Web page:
I think the greatest thing thing that most people unlearn when they are suddenly thrust into a significant bereavement is the idea that they are grieving “Wrong”.
Society, culture, our cruel world teaches us from a very early age what it looks like to grieve. That comes from lots of places. Partly it is a relic of Kübler-Ross'(very old) research on death and dying, and the institution of the five stages of grief. If society is given a model of how something might happen, society wants to then use that as a cookie cutter to force every single person through. And if there’s a right way to do something, then obviously there is a wrong way to do it.
Partly it is from the church of the old days. Grieving as a Christian is a weird place to be, because there are many in the church who have some very weird theology around death and want you to believe their dodgy theology with them. There is this hangover of belief that, because as a Christian you believe in the afterlife you’re therefore not supposed to be sad when someone we love dies. That, for a Christian, any kind of grief looks wrong.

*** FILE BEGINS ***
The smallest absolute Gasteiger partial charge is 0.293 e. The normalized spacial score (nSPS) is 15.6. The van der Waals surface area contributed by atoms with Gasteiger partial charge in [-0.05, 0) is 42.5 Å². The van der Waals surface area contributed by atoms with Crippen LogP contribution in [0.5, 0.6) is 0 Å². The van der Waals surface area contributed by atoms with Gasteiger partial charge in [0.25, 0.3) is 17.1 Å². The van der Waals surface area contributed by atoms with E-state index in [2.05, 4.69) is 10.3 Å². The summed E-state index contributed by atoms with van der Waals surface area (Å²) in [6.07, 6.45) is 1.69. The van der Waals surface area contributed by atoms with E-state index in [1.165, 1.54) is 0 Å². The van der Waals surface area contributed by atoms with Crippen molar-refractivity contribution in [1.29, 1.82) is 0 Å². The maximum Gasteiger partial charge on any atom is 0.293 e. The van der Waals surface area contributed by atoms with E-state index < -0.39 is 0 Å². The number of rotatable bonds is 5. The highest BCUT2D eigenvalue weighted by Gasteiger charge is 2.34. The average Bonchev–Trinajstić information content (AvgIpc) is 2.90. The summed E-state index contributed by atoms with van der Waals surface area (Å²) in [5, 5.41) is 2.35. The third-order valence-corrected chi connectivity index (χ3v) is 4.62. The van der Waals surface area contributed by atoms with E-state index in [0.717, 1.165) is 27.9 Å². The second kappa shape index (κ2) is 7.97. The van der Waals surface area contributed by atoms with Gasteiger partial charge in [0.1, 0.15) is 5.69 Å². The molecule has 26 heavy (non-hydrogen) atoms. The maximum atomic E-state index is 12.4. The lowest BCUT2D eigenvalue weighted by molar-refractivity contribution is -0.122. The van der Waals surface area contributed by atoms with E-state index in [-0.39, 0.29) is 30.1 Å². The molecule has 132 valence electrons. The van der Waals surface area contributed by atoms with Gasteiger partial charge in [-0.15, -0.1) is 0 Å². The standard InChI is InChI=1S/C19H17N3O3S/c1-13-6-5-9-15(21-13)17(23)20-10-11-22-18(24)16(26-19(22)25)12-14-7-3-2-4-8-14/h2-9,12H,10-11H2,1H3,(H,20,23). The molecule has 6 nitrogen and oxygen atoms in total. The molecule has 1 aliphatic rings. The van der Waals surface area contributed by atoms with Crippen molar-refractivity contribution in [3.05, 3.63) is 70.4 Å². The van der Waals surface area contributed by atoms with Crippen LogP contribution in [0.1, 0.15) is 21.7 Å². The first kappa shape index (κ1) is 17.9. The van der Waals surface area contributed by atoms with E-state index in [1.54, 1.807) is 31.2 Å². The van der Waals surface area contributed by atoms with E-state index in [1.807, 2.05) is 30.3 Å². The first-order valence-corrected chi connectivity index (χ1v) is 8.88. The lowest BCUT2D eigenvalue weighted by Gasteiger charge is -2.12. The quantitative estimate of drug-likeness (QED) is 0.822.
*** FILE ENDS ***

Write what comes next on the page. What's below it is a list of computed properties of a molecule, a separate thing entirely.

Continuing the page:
But these ideas are what is wrong. One of the reasons I wrote my book and have spent 13 years teaching and speaking on bereavement is to speak against this pervasive idea that people are doing grief wrong.
Let me say it again, for the people in the back, there is no wrong way to grieve.
Just as, we’re finally, at a place where we’ve mostly stopped telling people the way they should love, we need to get to the point where we do the same with grief. People love differently. People have different relationships. If grief is the inverse, the memory of where love once was, then people will grief differently.
It can be the longest and hardest thing to unlearn, and gets in the way of the actual hard work of grieving and healing. And I still have the voice in my head sometimes, telling me to stop talking, asking if I’m still not over it. But I am not grieving wrong, that is something I have unlearnt. There is no such thing as grieving wrong.